WHISKY drinkers are making the beverage one of the town's top tipples.
As the world celebrates World Whisky Day today, John Gordon said it was increasingly becoming the drink of choice in Cheltenham.
His specialist bar, John Gordon's in Montpellier, stocks around 200 types of the liquor and will be the place to go for those who are looking for a tipple to mark the day.
The bar was set up by John six years ago and has seen a big surge in the sales of the drink.
"When we first started, people drank beers and wine, but it has really taken off in the last three or four years, along with gin," said John
"Its popularity has grown partly because of the marketing and because a younger generation have become attracted to it.
"The stereotype of just old farts like me drinking whisky has gone and a lot more bars are stocking bourbons and enticing people in.
"We often see women in here drinking whisky and some even have a cigar with it."
World Whisky Day is the brainchild of Blair Bowman, an Aberdeen-based Scotch whisky aficionado, who wanted to bring the drinking community together.
The 22-year-old, an Aberdeen University student, wanted to create a day of festivity to toast Scotland's national drink.
But John has found Scottish whisky is not the only option for those wanting a wee dram.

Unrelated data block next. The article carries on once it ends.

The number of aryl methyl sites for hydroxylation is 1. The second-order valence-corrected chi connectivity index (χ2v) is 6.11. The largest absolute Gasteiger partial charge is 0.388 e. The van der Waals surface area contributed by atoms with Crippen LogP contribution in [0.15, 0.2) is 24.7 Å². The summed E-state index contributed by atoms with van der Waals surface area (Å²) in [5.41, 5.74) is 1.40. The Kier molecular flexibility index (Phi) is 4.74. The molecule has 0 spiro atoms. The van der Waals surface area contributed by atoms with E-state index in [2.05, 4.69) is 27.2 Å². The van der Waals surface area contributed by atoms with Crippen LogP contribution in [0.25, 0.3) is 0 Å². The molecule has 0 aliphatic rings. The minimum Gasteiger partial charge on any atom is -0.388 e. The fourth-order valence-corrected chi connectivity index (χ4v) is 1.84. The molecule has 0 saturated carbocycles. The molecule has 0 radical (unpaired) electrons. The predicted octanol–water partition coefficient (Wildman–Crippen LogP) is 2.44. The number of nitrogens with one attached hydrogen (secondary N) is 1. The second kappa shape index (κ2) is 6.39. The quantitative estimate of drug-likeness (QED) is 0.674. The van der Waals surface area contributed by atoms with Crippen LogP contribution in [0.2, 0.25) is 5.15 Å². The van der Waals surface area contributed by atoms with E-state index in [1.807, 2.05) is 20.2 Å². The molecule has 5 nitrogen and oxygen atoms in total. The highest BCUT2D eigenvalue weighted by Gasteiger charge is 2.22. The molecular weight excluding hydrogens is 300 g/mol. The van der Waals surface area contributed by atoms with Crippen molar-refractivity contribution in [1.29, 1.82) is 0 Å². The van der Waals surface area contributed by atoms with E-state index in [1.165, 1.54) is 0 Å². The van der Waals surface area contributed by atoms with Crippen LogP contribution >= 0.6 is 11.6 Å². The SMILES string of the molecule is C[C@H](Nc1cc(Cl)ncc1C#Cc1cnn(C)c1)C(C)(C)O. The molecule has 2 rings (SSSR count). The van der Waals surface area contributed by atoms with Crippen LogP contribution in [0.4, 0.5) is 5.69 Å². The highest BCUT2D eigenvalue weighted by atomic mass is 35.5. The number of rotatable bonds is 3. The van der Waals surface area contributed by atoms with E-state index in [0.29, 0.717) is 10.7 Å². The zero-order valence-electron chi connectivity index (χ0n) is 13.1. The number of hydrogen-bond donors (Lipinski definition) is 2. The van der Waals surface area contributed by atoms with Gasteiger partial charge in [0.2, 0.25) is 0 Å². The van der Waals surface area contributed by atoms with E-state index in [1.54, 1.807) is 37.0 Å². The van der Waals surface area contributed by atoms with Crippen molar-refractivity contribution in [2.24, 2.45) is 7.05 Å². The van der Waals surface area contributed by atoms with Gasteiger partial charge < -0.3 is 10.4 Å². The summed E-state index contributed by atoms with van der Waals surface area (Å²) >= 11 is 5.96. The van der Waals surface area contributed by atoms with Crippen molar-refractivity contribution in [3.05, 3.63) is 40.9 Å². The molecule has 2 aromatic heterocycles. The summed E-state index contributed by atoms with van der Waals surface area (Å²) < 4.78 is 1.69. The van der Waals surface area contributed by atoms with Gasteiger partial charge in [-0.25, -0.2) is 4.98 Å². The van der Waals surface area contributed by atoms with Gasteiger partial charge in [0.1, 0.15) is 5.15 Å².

He stocks whiskies from Australian, India, Sweden and America and visitors flocked to his Whisky from around the world tasting last night.
He said: "Japanese whiskey has really taken off. Around five years ago we sold just one type of whisky from there and now we stock around 10 to 15.
"It has become very popular and I think it was people's initial curiosity that drew them to it.
"People in Cheltenham have become a lot more experimental and a bit more adventurous in what they want to try.
"But whisky has also adapted and there are lots of types out there now, which are much more palatable and gentle."
Throughout John's time, he has sold bourbon to people in Kentucky and whisky to the Scots, but his favourite snifter is an Ardbeg he described as having a strong and peaty flavour.
Although John has a lot of regulars, he said visitors to Cheltenham's festivals, along with the Dutch and Germans, were always curious to his drinks.